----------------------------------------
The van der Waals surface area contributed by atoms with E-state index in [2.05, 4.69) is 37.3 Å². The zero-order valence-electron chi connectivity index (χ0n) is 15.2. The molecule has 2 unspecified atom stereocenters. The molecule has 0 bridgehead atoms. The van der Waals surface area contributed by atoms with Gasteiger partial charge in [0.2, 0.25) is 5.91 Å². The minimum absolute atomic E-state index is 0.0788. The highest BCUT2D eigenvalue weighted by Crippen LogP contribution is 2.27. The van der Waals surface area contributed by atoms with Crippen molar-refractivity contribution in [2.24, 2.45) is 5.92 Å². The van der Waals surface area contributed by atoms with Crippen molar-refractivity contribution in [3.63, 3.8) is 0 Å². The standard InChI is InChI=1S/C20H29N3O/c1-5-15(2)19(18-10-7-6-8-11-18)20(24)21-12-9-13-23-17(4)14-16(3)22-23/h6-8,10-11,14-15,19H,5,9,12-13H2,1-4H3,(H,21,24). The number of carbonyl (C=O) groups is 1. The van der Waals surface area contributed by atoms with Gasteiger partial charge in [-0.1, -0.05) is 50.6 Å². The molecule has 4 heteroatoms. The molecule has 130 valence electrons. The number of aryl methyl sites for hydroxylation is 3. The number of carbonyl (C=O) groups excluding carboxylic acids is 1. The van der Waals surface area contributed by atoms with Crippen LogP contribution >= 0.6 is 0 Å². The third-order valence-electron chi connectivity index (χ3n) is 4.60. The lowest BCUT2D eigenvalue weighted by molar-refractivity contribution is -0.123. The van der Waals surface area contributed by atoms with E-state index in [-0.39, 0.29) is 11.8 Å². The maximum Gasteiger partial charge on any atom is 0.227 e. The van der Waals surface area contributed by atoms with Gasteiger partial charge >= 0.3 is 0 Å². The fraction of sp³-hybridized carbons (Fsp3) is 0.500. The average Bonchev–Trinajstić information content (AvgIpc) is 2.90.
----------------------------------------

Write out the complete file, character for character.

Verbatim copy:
The van der Waals surface area contributed by atoms with E-state index in [2.05, 4.69) is 37.3 Å². The zero-order valence-electron chi connectivity index (χ0n) is 15.2. The molecule has 2 unspecified atom stereocenters. The molecule has 0 bridgehead atoms. The van der Waals surface area contributed by atoms with Gasteiger partial charge in [0.2, 0.25) is 5.91 Å². The minimum absolute atomic E-state index is 0.0788. The highest BCUT2D eigenvalue weighted by Crippen LogP contribution is 2.27. The van der Waals surface area contributed by atoms with Crippen molar-refractivity contribution in [2.24, 2.45) is 5.92 Å². The van der Waals surface area contributed by atoms with Crippen molar-refractivity contribution in [3.63, 3.8) is 0 Å². The standard InChI is InChI=1S/C20H29N3O/c1-5-15(2)19(18-10-7-6-8-11-18)20(24)21-12-9-13-23-17(4)14-16(3)22-23/h6-8,10-11,14-15,19H,5,9,12-13H2,1-4H3,(H,21,24). The number of carbonyl (C=O) groups is 1. The van der Waals surface area contributed by atoms with Gasteiger partial charge in [-0.1, -0.05) is 50.6 Å². The molecule has 4 heteroatoms. The molecule has 130 valence electrons. The number of aryl methyl sites for hydroxylation is 3. The number of carbonyl (C=O) groups excluding carboxylic acids is 1. The van der Waals surface area contributed by atoms with Crippen LogP contribution >= 0.6 is 0 Å². The third-order valence-electron chi connectivity index (χ3n) is 4.60. The lowest BCUT2D eigenvalue weighted by molar-refractivity contribution is -0.123. The van der Waals surface area contributed by atoms with E-state index in [-0.39, 0.29) is 11.8 Å². The maximum Gasteiger partial charge on any atom is 0.227 e. The van der Waals surface area contributed by atoms with Gasteiger partial charge >= 0.3 is 0 Å². The fraction of sp³-hybridized carbons (Fsp3) is 0.500. The average Bonchev–Trinajstić information content (AvgIpc) is 2.90.